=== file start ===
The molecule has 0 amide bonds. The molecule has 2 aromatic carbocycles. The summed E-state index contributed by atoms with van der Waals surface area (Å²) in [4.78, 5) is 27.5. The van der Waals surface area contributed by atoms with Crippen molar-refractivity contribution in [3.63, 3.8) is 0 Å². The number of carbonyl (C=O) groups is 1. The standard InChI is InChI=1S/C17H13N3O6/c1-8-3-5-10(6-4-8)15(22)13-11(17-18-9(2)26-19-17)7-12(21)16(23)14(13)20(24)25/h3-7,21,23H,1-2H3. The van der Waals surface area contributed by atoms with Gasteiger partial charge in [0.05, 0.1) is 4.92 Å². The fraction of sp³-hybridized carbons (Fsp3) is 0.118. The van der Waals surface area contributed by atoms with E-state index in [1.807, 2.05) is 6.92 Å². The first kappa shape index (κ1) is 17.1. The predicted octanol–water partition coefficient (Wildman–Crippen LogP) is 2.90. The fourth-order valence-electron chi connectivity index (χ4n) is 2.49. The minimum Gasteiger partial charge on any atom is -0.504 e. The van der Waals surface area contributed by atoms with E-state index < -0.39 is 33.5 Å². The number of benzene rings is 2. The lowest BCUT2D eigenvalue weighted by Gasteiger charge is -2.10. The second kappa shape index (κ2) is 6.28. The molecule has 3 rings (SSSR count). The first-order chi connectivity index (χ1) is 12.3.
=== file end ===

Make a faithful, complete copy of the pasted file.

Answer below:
The molecule has 0 amide bonds. The molecule has 2 aromatic carbocycles. The summed E-state index contributed by atoms with van der Waals surface area (Å²) in [4.78, 5) is 27.5. The van der Waals surface area contributed by atoms with Crippen molar-refractivity contribution in [3.63, 3.8) is 0 Å². The number of carbonyl (C=O) groups is 1. The standard InChI is InChI=1S/C17H13N3O6/c1-8-3-5-10(6-4-8)15(22)13-11(17-18-9(2)26-19-17)7-12(21)16(23)14(13)20(24)25/h3-7,21,23H,1-2H3. The van der Waals surface area contributed by atoms with Gasteiger partial charge in [0.05, 0.1) is 4.92 Å². The fraction of sp³-hybridized carbons (Fsp3) is 0.118. The van der Waals surface area contributed by atoms with E-state index in [1.807, 2.05) is 6.92 Å². The first kappa shape index (κ1) is 17.1. The predicted octanol–water partition coefficient (Wildman–Crippen LogP) is 2.90. The fourth-order valence-electron chi connectivity index (χ4n) is 2.49. The minimum Gasteiger partial charge on any atom is -0.504 e. The van der Waals surface area contributed by atoms with E-state index < -0.39 is 33.5 Å². The number of benzene rings is 2. The lowest BCUT2D eigenvalue weighted by Gasteiger charge is -2.10. The second kappa shape index (κ2) is 6.28. The molecule has 3 rings (SSSR count). The first-order chi connectivity index (χ1) is 12.3.